Avalon 12/13-14 and 12/20-21 (long!)


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Two reports for the price of one!

I finally came back to SoCal after a brutal finals season paired with illness; what better way to destress than fishing at Avalon?


This time around, I would be joined by a friend from UC Davis that I had done some fieldwork with; this would be his first time fishing at Catalina.

After taking the 6 am ferry, we started off at the Mole (naturally), and we were joined by the same regulars from the last time I was in Avalon. We managed to beat them out to the corner and secured ourselves a pretty good spot. We started off bonito fishing with 40 gram jigs, and pretty quickly began hooking up on fish. The bite was hot for about an hour, before the wind picked up and made it hard to cast without crossing the others' lines. The bonito weren't huge, maybe 15"-17" at most, but it was a great start to the morning. We kept a one-person limit and released the rest, in case some better size fish came through the next day.

One of many medium-sized bonito.

We then switched to bottom fishing for ocean whitefish with dropper loops and squid. There was a slow but steady bite, and my friend got some better size models, while I caught a couple smaller ones, a 13" sheephead, and a kelp rockfish.

Small kelp rockfish.

Every now and then the bonito fishers hooked up, and whenever that happened, we usually cast out at the same time just to mix up the action. Around noon, I hooked into something heavy, but wasn't fighting terribly hard. When I got the fish to the pier, it turned out to be two bonito on the same jig, each hooked on one of the two assist hooks.

Double bonito.

Around 2 pm, we decided to move to the GPP and also check into our hotel. Looking down, there were a lot of opaleye, and more notably, sheephead in the area. There were so many sheephead, in fact, that they outnumbered the opaleye. Surely we were about to have a great afternoon of fishing. I could not have been more wrong. The sheephead completely turned their noses up at any bait other than peas, and refused to bite on any line heavier than 10 lb fluoro. The one time I did hook a sheephead on shrimp, it was a 20+" fish that completely overwhelmed the 10 lb spinning setup I was using. I scraped out one more 12" fish, but was otherwise soundly humbled by these fish. However, there were a lot of sardines and jack mackerel in the water, and I made a point of catching a few and saving them for cut bait (totally not foreshadowing). We headed at 6 pm as the sun set and it got bitterly cold.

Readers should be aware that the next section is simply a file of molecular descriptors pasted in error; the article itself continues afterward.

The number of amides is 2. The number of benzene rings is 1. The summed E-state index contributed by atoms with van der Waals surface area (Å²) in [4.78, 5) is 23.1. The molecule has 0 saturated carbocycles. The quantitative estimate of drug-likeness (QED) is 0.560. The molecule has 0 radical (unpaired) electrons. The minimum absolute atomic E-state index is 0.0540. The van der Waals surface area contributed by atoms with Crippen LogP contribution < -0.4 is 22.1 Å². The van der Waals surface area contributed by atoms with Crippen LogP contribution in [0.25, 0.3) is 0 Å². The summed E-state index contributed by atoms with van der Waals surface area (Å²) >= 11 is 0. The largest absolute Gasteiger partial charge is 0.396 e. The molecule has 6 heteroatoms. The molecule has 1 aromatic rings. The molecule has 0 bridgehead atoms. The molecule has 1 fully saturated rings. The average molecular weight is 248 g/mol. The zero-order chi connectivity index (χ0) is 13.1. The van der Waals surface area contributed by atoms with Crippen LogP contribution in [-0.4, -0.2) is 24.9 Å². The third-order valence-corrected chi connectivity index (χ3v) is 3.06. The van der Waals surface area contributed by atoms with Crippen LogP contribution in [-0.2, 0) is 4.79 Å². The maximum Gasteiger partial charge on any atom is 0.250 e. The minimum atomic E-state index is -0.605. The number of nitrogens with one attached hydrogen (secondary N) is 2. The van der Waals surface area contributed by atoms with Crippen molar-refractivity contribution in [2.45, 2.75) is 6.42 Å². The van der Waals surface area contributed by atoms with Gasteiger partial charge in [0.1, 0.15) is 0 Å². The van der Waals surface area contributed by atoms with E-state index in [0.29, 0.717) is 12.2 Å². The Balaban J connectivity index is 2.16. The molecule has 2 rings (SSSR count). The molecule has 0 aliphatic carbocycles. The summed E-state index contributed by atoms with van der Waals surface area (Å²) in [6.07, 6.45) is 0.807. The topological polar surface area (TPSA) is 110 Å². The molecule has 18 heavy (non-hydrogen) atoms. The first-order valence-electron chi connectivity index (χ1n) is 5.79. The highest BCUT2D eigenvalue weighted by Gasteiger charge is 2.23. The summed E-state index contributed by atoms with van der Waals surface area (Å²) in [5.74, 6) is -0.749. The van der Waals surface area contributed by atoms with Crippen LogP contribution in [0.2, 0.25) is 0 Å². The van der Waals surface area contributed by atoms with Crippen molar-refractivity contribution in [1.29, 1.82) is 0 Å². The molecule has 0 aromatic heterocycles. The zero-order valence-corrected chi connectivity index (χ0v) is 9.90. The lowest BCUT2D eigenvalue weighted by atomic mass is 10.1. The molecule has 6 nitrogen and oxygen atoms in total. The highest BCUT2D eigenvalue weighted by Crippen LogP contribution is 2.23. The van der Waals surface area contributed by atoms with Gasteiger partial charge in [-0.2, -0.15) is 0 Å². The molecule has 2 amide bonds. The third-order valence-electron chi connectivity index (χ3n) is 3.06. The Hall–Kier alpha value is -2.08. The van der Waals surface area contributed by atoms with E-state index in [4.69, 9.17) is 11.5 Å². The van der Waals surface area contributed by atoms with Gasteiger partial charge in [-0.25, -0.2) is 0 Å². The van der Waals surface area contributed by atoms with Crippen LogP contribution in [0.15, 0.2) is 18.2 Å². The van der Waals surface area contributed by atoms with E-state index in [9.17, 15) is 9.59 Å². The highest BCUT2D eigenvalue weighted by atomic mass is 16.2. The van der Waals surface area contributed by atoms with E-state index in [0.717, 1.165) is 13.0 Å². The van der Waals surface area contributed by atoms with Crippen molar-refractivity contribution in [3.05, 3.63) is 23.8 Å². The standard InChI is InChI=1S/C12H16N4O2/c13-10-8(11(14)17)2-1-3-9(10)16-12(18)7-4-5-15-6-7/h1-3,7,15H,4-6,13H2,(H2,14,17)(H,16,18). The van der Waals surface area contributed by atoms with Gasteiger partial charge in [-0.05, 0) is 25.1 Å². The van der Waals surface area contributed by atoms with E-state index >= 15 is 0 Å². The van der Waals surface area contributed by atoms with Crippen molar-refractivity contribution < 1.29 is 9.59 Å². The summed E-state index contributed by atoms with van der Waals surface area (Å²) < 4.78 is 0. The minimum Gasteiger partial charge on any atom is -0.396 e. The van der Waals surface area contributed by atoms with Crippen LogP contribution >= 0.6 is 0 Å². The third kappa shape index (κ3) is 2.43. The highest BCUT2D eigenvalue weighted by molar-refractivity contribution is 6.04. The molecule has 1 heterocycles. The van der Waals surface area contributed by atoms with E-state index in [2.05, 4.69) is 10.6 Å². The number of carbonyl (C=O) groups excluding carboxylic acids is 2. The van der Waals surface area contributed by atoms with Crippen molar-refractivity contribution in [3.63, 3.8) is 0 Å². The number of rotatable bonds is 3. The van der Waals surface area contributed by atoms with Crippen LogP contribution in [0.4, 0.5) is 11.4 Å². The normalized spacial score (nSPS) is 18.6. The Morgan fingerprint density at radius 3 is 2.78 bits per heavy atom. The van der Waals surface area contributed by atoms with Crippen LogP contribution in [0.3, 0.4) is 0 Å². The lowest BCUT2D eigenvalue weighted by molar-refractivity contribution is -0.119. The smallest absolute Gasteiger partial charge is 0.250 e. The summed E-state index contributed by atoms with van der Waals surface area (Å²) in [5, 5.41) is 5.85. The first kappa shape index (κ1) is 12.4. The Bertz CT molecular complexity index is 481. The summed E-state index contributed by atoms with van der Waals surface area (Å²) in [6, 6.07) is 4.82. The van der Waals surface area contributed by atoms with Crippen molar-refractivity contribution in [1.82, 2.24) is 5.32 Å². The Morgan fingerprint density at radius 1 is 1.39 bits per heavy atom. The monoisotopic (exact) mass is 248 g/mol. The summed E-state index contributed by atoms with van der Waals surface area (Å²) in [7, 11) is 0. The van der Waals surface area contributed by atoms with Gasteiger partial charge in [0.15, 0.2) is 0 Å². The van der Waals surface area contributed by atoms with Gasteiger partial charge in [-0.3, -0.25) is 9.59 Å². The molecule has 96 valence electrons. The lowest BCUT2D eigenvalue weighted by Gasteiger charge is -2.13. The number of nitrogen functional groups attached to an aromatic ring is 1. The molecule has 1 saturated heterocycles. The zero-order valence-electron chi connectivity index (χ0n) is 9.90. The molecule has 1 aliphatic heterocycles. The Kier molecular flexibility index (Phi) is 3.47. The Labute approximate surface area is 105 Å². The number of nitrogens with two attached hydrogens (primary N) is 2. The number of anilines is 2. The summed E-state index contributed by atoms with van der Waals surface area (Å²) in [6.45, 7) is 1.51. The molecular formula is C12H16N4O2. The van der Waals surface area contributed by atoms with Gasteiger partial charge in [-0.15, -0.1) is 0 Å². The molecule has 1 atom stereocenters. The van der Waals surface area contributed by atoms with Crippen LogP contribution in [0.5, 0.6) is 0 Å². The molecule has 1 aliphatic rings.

We headed out at 5 am to capitalize on the morning bonito bite. Just as the sun started coming up, they started biting furiously on 40 gram jigs. At this point, we already had some fish in the cooler, so we focused on the larger 16+" fish, releasing everything smaller. That was probably a mistake, as the sea lion quickly took notice, and we lost three fish and jigs to the sea dog. At 7 am, one angler from the mainland joined us, and now the sea lion's attention was more spread out. I caught one more 16" fish to fill out our two-person limit. We tried a little bit of bottom fishing afterwards, but all we caught was a garibaldi.

The terrible beast looms.

We headed back to the GPP by 10 am: we were going to catch sheephead or die trying. The first thing I saw, other than the ungodly number of sheephead on the bottom, was a comb jelly (likely Beroe spp.)

This has nothing to do with the fishing, I just think this was a cool sighting.

The sheephead were so wary that I was significantly more likely to catch opaleye on 10 lb line and size 8 hooks, significantly heavier than the usual 4 lb fluoro and size 10 hooks I usually use, and we did indeed catch quite a few opaleye as bycatch, despite being significantly outnumbered by sheephead. At the same time, whenever we did hook up on sheephead, we would often get totally overwhelmed by the size of the fish on our light tackle, and took heavy losses to the pilings and moorings. After a lot of coaxing and heavy chumming with peas, I managed to pick off a 14" fish on flylined peas at noon. In the meantime, I had also cast out a chunk of sardine on a reverse dropper loop. An hour after that first sheephead, that rod went down hard, and I wrestled a 16" fish to the pier.


Afterwards, we continued to lose sheephead and catch opaleye until 2 pm, when my friend managed to wrestle a 13" fish out from under the pier. However, our 3:55 pm departure was looming ahead. Just as we were about to leave the GPP at 3, the rod with cut sardine got a bite on it, which happened to be a small calico.